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A comparison of 650 programming methods

By T. B. Curtz, J. F. Riordan, M. Spohn

Communications of the ACM, Vol. 3 No. 12, Pages 663-664
10.1145/367487.367510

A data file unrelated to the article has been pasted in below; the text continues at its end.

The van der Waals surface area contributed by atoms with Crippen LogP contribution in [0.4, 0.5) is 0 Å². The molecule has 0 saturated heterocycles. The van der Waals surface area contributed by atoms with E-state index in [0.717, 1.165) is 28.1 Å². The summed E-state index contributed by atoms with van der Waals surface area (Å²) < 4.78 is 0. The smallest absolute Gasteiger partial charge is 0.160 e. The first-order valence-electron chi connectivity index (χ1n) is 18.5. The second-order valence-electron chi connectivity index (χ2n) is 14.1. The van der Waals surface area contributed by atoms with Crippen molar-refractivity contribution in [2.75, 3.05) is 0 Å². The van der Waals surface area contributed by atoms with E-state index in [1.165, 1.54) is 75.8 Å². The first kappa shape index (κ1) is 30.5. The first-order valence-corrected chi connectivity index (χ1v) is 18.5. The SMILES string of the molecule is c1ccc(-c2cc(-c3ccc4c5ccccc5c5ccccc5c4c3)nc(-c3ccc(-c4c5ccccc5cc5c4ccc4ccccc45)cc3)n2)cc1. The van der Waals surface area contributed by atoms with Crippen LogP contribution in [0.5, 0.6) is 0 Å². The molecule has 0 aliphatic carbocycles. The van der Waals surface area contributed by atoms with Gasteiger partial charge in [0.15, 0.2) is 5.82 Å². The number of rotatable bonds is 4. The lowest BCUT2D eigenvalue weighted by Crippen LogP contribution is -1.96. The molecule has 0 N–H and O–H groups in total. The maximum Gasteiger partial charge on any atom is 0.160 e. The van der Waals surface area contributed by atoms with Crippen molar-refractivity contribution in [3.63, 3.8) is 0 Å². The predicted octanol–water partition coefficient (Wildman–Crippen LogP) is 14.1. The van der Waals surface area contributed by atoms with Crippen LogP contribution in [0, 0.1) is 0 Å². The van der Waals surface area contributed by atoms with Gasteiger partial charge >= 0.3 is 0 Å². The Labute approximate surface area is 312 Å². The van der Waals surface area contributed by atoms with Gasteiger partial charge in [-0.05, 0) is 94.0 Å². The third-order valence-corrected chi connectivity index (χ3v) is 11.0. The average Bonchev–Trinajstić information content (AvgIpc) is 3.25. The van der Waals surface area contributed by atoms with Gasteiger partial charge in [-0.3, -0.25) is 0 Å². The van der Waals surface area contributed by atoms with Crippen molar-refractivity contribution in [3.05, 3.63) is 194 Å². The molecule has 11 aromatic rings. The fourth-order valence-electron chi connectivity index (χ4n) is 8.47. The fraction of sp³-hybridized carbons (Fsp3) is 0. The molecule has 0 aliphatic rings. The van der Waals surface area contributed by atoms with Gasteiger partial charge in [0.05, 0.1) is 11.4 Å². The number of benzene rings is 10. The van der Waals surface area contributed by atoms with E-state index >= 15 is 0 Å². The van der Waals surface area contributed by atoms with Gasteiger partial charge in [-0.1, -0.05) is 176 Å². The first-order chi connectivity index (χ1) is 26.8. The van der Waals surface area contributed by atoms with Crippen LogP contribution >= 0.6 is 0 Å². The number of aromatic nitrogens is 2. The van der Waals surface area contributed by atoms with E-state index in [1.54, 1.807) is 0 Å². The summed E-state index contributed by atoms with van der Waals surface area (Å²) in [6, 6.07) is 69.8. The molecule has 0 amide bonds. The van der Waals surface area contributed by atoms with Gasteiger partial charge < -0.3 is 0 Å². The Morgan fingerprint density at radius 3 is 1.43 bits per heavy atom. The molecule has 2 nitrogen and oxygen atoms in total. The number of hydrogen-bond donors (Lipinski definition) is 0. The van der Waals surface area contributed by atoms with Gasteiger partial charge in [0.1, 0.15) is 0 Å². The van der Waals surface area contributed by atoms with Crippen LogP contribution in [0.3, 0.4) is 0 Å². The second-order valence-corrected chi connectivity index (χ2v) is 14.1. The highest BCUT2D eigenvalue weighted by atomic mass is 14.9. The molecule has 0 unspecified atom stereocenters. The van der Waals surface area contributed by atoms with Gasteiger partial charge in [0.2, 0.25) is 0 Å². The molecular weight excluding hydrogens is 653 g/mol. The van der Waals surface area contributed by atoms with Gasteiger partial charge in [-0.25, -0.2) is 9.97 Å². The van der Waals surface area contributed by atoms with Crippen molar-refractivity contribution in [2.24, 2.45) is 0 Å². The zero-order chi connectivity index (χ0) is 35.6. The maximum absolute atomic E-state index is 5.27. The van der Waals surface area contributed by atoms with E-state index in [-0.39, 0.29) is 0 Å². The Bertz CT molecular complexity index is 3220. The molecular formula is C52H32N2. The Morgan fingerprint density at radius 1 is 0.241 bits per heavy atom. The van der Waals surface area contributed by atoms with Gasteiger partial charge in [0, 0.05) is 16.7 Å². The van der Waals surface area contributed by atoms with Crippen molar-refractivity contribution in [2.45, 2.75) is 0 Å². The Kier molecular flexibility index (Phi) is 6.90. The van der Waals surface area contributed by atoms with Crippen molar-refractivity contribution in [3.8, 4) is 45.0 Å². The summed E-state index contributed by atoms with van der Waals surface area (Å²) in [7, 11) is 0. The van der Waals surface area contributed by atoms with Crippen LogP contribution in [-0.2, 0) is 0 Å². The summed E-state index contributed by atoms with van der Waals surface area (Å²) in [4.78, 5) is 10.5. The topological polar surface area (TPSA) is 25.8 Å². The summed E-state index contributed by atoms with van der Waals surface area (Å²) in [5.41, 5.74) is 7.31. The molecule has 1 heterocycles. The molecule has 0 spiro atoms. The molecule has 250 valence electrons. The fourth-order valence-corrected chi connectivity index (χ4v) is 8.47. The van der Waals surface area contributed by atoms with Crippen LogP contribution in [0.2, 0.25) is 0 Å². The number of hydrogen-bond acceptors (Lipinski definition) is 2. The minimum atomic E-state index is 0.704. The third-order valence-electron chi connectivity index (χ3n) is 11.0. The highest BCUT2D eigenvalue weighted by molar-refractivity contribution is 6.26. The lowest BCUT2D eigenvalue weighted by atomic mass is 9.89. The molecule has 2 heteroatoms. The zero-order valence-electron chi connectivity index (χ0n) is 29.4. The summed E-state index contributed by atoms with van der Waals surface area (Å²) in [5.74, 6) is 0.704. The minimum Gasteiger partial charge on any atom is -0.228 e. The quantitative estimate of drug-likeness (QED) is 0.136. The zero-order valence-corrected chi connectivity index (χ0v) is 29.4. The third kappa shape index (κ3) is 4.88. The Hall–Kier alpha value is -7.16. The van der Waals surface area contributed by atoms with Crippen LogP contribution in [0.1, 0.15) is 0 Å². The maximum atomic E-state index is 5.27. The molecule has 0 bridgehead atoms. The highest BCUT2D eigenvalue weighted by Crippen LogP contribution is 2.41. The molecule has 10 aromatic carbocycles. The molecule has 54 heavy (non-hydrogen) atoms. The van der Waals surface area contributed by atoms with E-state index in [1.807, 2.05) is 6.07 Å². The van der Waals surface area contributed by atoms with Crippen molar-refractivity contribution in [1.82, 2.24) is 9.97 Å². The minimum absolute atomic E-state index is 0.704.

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An evaluation of an automatic programming method can be made from many points of view. Two recent articles give evaluations of two compilers for the IBM 650 based on the method of decomposition of compiler statements into machine language [1, 2]. This paper briefly describes these two compilers, appraises them for the ease with which they can be used and for the efficiency of the programs they produce. While this approach is of less theoretical interest than the evaluations presented in the referenced articles, it is of substantially more practical significance to a programmer or to an installation which is seeking to answer the following questions: Should a compiler be used? If so, which compiler? It will be noted that no universal answers are possible since such factors as relative costs and availability of machine time and programmer time, the skill and predilections of programmers, and the type of problems are of major importance. Nevertheless, the results presented below, we believe, provide the best available guide for arriving at reasonable answers.

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